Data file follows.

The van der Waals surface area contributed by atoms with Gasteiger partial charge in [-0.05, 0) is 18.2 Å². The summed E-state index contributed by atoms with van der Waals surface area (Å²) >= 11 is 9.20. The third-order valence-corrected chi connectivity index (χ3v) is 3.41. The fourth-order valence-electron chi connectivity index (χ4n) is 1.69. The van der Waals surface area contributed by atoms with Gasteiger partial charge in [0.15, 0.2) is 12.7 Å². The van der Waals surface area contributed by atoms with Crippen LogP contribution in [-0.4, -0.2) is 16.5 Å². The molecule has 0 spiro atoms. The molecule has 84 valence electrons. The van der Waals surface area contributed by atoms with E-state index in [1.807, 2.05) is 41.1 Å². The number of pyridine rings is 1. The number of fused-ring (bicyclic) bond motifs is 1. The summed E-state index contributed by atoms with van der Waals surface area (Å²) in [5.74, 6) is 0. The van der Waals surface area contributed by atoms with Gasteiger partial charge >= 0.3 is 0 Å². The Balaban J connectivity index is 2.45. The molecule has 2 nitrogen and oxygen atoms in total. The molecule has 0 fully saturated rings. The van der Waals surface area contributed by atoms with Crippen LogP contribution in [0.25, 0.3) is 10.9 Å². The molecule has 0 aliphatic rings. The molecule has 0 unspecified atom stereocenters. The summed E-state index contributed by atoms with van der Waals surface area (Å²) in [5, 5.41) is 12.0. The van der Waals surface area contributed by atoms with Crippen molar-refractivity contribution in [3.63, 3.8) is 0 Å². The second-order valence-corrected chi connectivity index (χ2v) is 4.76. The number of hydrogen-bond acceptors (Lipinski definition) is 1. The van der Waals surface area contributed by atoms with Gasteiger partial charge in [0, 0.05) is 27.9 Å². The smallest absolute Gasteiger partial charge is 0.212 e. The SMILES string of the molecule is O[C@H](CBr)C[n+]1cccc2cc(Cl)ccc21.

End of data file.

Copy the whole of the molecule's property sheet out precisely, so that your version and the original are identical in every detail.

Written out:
The van der Waals surface area contributed by atoms with Gasteiger partial charge in [-0.05, 0) is 18.2 Å². The summed E-state index contributed by atoms with van der Waals surface area (Å²) >= 11 is 9.20. The third-order valence-corrected chi connectivity index (χ3v) is 3.41. The fourth-order valence-electron chi connectivity index (χ4n) is 1.69. The van der Waals surface area contributed by atoms with Gasteiger partial charge in [0.15, 0.2) is 12.7 Å². The van der Waals surface area contributed by atoms with Crippen LogP contribution in [-0.4, -0.2) is 16.5 Å². The molecule has 0 spiro atoms. The molecule has 84 valence electrons. The van der Waals surface area contributed by atoms with E-state index in [1.807, 2.05) is 41.1 Å². The number of pyridine rings is 1. The number of fused-ring (bicyclic) bond motifs is 1. The summed E-state index contributed by atoms with van der Waals surface area (Å²) in [5.74, 6) is 0. The van der Waals surface area contributed by atoms with Gasteiger partial charge >= 0.3 is 0 Å². The Balaban J connectivity index is 2.45. The molecule has 2 nitrogen and oxygen atoms in total. The molecule has 0 fully saturated rings. The van der Waals surface area contributed by atoms with Crippen LogP contribution in [0.25, 0.3) is 10.9 Å². The molecule has 0 aliphatic rings. The molecule has 0 unspecified atom stereocenters. The summed E-state index contributed by atoms with van der Waals surface area (Å²) in [5, 5.41) is 12.0. The van der Waals surface area contributed by atoms with Crippen molar-refractivity contribution in [3.63, 3.8) is 0 Å². The second-order valence-corrected chi connectivity index (χ2v) is 4.76. The number of hydrogen-bond acceptors (Lipinski definition) is 1. The van der Waals surface area contributed by atoms with Gasteiger partial charge in [0, 0.05) is 27.9 Å². The smallest absolute Gasteiger partial charge is 0.212 e. The SMILES string of the molecule is O[C@H](CBr)C[n+]1cccc2cc(Cl)ccc21.